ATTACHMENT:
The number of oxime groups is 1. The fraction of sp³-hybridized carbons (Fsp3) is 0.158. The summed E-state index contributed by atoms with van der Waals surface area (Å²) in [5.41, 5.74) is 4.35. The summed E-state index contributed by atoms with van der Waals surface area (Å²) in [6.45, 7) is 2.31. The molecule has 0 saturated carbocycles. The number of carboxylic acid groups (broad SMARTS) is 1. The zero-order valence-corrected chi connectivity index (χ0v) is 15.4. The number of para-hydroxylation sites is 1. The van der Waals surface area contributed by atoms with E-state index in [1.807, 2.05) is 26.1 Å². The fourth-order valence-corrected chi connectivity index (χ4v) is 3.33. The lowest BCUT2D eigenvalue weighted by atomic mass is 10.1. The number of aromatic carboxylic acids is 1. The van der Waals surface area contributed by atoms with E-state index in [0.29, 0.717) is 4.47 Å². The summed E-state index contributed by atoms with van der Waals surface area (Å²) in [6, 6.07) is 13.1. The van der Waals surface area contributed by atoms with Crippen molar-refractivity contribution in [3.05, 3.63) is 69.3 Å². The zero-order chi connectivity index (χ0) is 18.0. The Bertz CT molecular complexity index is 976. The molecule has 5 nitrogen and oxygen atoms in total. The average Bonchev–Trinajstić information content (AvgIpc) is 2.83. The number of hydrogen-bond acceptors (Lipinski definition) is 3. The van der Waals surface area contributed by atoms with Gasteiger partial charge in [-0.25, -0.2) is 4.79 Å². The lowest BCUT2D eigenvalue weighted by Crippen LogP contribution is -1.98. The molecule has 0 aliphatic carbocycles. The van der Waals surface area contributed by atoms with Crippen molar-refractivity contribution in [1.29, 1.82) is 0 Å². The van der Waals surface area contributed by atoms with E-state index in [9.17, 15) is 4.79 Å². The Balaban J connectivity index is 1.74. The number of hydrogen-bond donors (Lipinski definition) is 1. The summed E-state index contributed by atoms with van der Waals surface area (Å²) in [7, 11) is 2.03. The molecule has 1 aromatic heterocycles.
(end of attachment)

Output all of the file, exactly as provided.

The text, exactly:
The number of oxime groups is 1. The fraction of sp³-hybridized carbons (Fsp3) is 0.158. The summed E-state index contributed by atoms with van der Waals surface area (Å²) in [5.41, 5.74) is 4.35. The summed E-state index contributed by atoms with van der Waals surface area (Å²) in [6.45, 7) is 2.31. The molecule has 0 saturated carbocycles. The number of carboxylic acid groups (broad SMARTS) is 1. The zero-order valence-corrected chi connectivity index (χ0v) is 15.4. The number of para-hydroxylation sites is 1. The van der Waals surface area contributed by atoms with E-state index in [1.807, 2.05) is 26.1 Å². The fourth-order valence-corrected chi connectivity index (χ4v) is 3.33. The lowest BCUT2D eigenvalue weighted by atomic mass is 10.1. The number of aromatic carboxylic acids is 1. The van der Waals surface area contributed by atoms with E-state index in [0.29, 0.717) is 4.47 Å². The summed E-state index contributed by atoms with van der Waals surface area (Å²) in [6, 6.07) is 13.1. The van der Waals surface area contributed by atoms with Crippen molar-refractivity contribution in [3.05, 3.63) is 69.3 Å². The zero-order chi connectivity index (χ0) is 18.0. The Bertz CT molecular complexity index is 976. The molecule has 5 nitrogen and oxygen atoms in total. The average Bonchev–Trinajstić information content (AvgIpc) is 2.83. The number of hydrogen-bond acceptors (Lipinski definition) is 3. The van der Waals surface area contributed by atoms with Gasteiger partial charge in [-0.25, -0.2) is 4.79 Å². The lowest BCUT2D eigenvalue weighted by Crippen LogP contribution is -1.98. The molecule has 0 aliphatic carbocycles. The van der Waals surface area contributed by atoms with Crippen molar-refractivity contribution in [1.29, 1.82) is 0 Å². The van der Waals surface area contributed by atoms with E-state index in [9.17, 15) is 4.79 Å². The Balaban J connectivity index is 1.74. The number of hydrogen-bond donors (Lipinski definition) is 1. The summed E-state index contributed by atoms with van der Waals surface area (Å²) in [7, 11) is 2.03. The molecule has 1 aromatic heterocycles.